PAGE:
So one morning I dropped her off at school, dashed down to the co-op, bought our weekly groceries, carted them home, and in my last hour of freedom, while I put them away and made myself something to eat, I dumped one bag of frozen organic blueberries and one of raspberries into the blender with some coconut milk kefir. Then I blended the heck out of them for longer than I probably should have, because I was multitasking. I scooped the delectable treat that came out into a jar (and put the overflow into a nice little bowl, 'cause, really, what resulted was a kind of berry sorbet and I couldn't resist) and left it all day and overnight to ferment.

The next morning I presented Little Moo with a "nut butter and jam sandwich," which she wolfed down with wide eyes and a face full of nut-buttery purple goo after.

Heh. No sugar. Only fruit and a bit of coconut with some kefir-y goodness.

So, no recipe today, only a nice idea. Try it out...I think any fruit would work. And if you like the sorbet idea, that's a lovely treat, too if you start with frozen fruit.

Friday, February 19, 2010

A Surprising Easy Everyday Lunch

Hey, GAPS people! Squash idea! Although I'm sure it's been done before. I've always avoided it because it takes so long to prepare. It's also a bit testy on the digestive tract for me, but this version is bathed in good fats. The ghee and coconut butter formed a kind of creamy sauce, which is very tasty and seems to be acting a bit more kindly going down.

So, I peeled a whole delicata squash, scooped out the seeds, and cut it up into about 1/2" squares. I steamed it for 8 minutes in a metal steamer. Then I added about 2 teaspoons of ghee and one of coconut butter.

Super delicious - and the one issue, for me is that it's a bit low on protein. But then, we don't have the butter, nut or egg options and we're between batches of soup and meat.

Wednesday, February 17, 2010

Kitchen Sink Soup - GAPS style

I know it looks like all I make is desserts, but really, that's what I do for fun and many of them I can't even sample because they have too many disaccharides.

Okay. So this is what I eat for two, sometimes 3 meals in a day, in as many variations as is possible to come with over a year and 3 months.

This version was started with bone broth from buffalo ribs that had lots of meat on them.

Then I sauteed a whole yellow onion for 25 minutes. Generally I use ghee, but I thought I'd take a break and use grapeseed oil and drippings from yesterday's chicken. Then I added chopped spring garlic and continued until they were almost transparent - just a few minutes more. I added vegetables I had around - a bunch of chopped spinach, some peas, about five stalks of celery chopped and continued to saute it until everything was coated and the spinach was slightly wilty. I stuck a sprig of thyme, a pinch of oregano and a bay leaf in a bouquet garni bag and tossed it in, then added 1/2 teaspoon of salt, then the broth. It boiled, then settled to a simmer until done. I think this one took 15 minutes. Remove bouquet garni. Put in bowl. Add either kraut or coconut milk kefir. Eat. Enjoy.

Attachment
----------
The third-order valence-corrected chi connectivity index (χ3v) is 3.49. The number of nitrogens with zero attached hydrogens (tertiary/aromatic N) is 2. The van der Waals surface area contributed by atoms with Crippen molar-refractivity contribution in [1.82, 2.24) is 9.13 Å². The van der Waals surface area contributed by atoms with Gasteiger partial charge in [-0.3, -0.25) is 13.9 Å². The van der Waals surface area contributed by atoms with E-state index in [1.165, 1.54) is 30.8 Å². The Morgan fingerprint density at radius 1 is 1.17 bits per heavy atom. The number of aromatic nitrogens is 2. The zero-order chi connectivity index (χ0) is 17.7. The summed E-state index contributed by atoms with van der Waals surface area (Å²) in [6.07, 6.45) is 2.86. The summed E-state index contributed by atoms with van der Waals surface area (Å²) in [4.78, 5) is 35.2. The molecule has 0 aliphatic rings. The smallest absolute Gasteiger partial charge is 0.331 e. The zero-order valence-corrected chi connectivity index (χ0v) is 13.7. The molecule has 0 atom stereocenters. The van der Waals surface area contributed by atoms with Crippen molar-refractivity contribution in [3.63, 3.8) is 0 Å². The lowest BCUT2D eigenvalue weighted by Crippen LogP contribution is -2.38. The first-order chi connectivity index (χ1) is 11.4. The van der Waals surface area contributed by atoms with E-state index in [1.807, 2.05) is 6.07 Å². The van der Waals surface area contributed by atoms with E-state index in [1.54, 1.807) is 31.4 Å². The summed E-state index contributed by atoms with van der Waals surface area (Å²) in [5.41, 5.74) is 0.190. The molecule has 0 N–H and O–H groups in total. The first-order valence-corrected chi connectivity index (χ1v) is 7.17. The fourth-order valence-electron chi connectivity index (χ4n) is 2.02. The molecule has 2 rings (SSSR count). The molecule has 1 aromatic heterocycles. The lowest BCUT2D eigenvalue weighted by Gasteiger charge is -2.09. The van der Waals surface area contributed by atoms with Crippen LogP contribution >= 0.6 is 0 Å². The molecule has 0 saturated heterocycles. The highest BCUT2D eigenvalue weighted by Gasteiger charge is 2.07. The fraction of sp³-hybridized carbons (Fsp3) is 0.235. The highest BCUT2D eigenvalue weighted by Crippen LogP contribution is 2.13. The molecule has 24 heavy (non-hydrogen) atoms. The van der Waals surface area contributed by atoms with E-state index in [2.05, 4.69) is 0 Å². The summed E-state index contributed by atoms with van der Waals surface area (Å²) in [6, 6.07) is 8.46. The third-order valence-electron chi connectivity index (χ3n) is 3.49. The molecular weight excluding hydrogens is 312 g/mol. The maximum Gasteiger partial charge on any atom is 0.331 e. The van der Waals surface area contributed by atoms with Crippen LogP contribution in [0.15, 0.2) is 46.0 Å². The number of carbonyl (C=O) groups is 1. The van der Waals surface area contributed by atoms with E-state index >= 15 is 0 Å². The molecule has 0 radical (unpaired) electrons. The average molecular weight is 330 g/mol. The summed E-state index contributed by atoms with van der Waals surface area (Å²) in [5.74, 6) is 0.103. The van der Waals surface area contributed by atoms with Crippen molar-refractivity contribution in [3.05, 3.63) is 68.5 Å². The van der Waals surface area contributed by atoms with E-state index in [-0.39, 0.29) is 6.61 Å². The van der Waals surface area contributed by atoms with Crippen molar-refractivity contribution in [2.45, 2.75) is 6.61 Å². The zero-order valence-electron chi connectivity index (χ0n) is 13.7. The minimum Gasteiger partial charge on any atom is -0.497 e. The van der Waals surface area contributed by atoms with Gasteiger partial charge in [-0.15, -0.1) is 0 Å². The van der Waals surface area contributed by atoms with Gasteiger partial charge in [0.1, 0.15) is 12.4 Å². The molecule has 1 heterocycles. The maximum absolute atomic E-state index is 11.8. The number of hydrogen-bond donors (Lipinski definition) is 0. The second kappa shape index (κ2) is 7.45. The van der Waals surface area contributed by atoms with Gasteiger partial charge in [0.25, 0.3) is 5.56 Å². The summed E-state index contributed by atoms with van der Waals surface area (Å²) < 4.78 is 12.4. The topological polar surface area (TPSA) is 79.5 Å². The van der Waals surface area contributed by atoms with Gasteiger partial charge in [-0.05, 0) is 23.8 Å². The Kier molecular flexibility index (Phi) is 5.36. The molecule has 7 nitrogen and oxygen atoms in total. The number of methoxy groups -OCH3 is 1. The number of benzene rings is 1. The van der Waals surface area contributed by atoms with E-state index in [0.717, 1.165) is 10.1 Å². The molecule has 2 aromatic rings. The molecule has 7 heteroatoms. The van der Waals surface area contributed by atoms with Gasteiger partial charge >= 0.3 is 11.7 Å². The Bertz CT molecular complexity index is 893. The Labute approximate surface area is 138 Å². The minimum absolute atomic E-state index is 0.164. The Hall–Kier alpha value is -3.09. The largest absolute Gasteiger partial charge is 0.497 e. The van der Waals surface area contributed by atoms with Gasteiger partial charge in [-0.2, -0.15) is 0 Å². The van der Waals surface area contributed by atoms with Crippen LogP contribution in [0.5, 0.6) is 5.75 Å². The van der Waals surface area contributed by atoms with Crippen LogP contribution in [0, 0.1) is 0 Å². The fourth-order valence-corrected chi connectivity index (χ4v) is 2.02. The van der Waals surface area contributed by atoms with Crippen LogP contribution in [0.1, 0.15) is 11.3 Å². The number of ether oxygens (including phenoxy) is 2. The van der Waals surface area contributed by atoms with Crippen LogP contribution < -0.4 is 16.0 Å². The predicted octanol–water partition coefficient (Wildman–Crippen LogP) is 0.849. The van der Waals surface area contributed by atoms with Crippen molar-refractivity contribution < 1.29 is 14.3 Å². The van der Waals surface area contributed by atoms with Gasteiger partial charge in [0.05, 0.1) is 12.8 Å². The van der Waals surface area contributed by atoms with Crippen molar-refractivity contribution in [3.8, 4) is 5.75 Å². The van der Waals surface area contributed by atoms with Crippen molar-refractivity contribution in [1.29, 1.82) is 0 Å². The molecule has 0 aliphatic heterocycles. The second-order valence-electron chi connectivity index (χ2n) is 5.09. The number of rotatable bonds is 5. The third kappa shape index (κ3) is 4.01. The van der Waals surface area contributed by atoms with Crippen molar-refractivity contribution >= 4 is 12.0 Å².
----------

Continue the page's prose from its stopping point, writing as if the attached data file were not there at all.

Oh, I forgot to mention that somewhere along the way I like to add a bit of Bernard Jensen's gelatin. Generally about a tablespoon for a large pot of soup. I look to see if it gels when it's cold. If it's hard or almost hard after a night in the fridge, it's enough gelatin. If it's watery, add more.

Sunday, February 14, 2010

Another Realization


I never talk about stews and all the meats I cook. They're just too banal-seeming for that, I guess. But next time...

Maybe I'll talk about the joys of a good bone broth stew or something? *Snort* Especially since that's pretty much what I'm eating two and three times a day right now. :)

An unintentional cavewoman.

Last week I saw John Durant on The Colbert Report and a lightbulb went off. Sort of. I mean, diets are all in the eye of the beholder, and the eater, to a certain extent. I'm sure that there are some folks in the world who are better adjusted to a menu that contains grains and vegetable matter than I am. I just don't know where or who they are, necessarily. I remember, as a youngish dancer meeting a colleague who was actually raised vegan who was in excellent shape, not counting some laugh lines that could be chalked up to a smoking habit. On the other hand, then we were 20-something. Now we're all nearing or in our 40s and I don't see her much, (although she's still dancing, as far as I can see) so I don't know what her health is like. I also have a friend who is amazingly creative in the kitchen as a vegan and manages to make some spectacularly varied macrobiotic meals for her family. She's also from an ancestry that ate lots of vegetables and rice. So perhaps that's a good fit, as well.

I do know that my years as a vegetarian helped to ruin my health. I lost several years just trying to get my life back. First there was the wild moods of my adolescence - I'm sorry, folks, but that kind of emotional mess is NOT normal for a kid. Then there was my back injury, constant rashes and infections. My gut was a mess, too. I had chronic dysbiosis. I've been allergic to gluten (perhaps Celiac's, I'm not sure...) all my life, but my childhood and later vegetarian diet was full of it. This was on top of the routinely overused antibiotics given to kids who grew up in the 70s and 80s and too many foods that came out of boxes and cans. At least I ate fish, eggs and dairy.